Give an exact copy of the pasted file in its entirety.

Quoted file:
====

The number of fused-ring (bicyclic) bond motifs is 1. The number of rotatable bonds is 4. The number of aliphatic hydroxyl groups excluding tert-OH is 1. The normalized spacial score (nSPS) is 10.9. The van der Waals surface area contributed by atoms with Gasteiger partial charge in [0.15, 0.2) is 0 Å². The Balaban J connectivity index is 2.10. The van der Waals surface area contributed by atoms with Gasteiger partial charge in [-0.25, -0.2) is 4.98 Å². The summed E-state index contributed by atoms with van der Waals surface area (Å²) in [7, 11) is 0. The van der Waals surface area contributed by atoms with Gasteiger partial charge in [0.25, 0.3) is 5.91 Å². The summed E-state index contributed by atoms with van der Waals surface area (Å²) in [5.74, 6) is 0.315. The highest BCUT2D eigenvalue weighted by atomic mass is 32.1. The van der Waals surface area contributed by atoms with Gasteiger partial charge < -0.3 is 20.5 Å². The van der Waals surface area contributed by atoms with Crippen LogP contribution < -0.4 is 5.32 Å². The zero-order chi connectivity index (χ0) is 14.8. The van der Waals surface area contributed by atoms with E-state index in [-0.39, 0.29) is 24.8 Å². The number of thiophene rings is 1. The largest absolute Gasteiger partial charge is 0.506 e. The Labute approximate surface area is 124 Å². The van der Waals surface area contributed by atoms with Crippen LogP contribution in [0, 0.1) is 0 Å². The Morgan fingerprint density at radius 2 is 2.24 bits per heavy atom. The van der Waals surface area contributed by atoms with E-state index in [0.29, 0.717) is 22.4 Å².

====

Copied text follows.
The number of fused-ring (bicyclic) bond motifs is 1. The number of rotatable bonds is 4. The number of aliphatic hydroxyl groups excluding tert-OH is 1. The normalized spacial score (nSPS) is 10.9. The van der Waals surface area contributed by atoms with Gasteiger partial charge in [0.15, 0.2) is 0 Å². The Balaban J connectivity index is 2.10. The van der Waals surface area contributed by atoms with Gasteiger partial charge in [-0.25, -0.2) is 4.98 Å². The summed E-state index contributed by atoms with van der Waals surface area (Å²) in [7, 11) is 0. The van der Waals surface area contributed by atoms with Gasteiger partial charge in [0.25, 0.3) is 5.91 Å². The summed E-state index contributed by atoms with van der Waals surface area (Å²) in [5.74, 6) is 0.315. The highest BCUT2D eigenvalue weighted by atomic mass is 32.1. The van der Waals surface area contributed by atoms with Gasteiger partial charge < -0.3 is 20.5 Å². The van der Waals surface area contributed by atoms with Crippen LogP contribution < -0.4 is 5.32 Å². The zero-order chi connectivity index (χ0) is 14.8. The van der Waals surface area contributed by atoms with E-state index in [-0.39, 0.29) is 24.8 Å². The number of thiophene rings is 1. The largest absolute Gasteiger partial charge is 0.506 e. The Labute approximate surface area is 124 Å². The van der Waals surface area contributed by atoms with Crippen LogP contribution in [0, 0.1) is 0 Å². The Morgan fingerprint density at radius 2 is 2.24 bits per heavy atom. The van der Waals surface area contributed by atoms with E-state index in [0.29, 0.717) is 22.4 Å².